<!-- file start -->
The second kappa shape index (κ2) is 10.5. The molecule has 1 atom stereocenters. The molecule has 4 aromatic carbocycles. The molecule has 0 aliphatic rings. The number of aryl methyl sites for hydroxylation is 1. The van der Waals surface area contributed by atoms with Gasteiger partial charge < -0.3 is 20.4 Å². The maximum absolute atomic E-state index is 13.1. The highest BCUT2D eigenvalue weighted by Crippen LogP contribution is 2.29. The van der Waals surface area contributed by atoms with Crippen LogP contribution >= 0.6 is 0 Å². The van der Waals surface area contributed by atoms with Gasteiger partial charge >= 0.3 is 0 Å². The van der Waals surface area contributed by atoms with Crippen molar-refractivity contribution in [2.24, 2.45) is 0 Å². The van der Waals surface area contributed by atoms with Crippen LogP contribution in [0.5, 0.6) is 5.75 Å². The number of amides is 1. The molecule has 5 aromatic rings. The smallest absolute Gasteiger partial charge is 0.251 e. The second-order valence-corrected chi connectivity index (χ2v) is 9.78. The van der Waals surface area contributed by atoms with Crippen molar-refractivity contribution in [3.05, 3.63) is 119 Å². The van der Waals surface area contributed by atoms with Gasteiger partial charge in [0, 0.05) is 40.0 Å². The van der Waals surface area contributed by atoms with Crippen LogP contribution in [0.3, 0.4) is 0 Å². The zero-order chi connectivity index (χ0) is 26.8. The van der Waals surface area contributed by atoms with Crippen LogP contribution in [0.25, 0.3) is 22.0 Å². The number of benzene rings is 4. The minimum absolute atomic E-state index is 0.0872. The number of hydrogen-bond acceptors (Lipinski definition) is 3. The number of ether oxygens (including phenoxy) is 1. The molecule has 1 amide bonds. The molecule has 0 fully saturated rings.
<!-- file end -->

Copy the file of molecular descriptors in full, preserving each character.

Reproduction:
The second kappa shape index (κ2) is 10.5. The molecule has 1 atom stereocenters. The molecule has 4 aromatic carbocycles. The molecule has 0 aliphatic rings. The number of aryl methyl sites for hydroxylation is 1. The van der Waals surface area contributed by atoms with Gasteiger partial charge < -0.3 is 20.4 Å². The maximum absolute atomic E-state index is 13.1. The highest BCUT2D eigenvalue weighted by Crippen LogP contribution is 2.29. The van der Waals surface area contributed by atoms with Crippen LogP contribution >= 0.6 is 0 Å². The van der Waals surface area contributed by atoms with Gasteiger partial charge >= 0.3 is 0 Å². The van der Waals surface area contributed by atoms with Crippen molar-refractivity contribution in [2.24, 2.45) is 0 Å². The van der Waals surface area contributed by atoms with Crippen LogP contribution in [0.5, 0.6) is 5.75 Å². The number of amides is 1. The molecule has 5 aromatic rings. The smallest absolute Gasteiger partial charge is 0.251 e. The second-order valence-corrected chi connectivity index (χ2v) is 9.78. The van der Waals surface area contributed by atoms with Crippen molar-refractivity contribution in [3.05, 3.63) is 119 Å². The van der Waals surface area contributed by atoms with Gasteiger partial charge in [0, 0.05) is 40.0 Å². The van der Waals surface area contributed by atoms with Crippen LogP contribution in [0.3, 0.4) is 0 Å². The zero-order chi connectivity index (χ0) is 26.8. The van der Waals surface area contributed by atoms with Crippen LogP contribution in [0.25, 0.3) is 22.0 Å². The number of benzene rings is 4. The minimum absolute atomic E-state index is 0.0872. The number of hydrogen-bond acceptors (Lipinski definition) is 3. The number of ether oxygens (including phenoxy) is 1. The molecule has 1 amide bonds. The molecule has 0 fully saturated rings.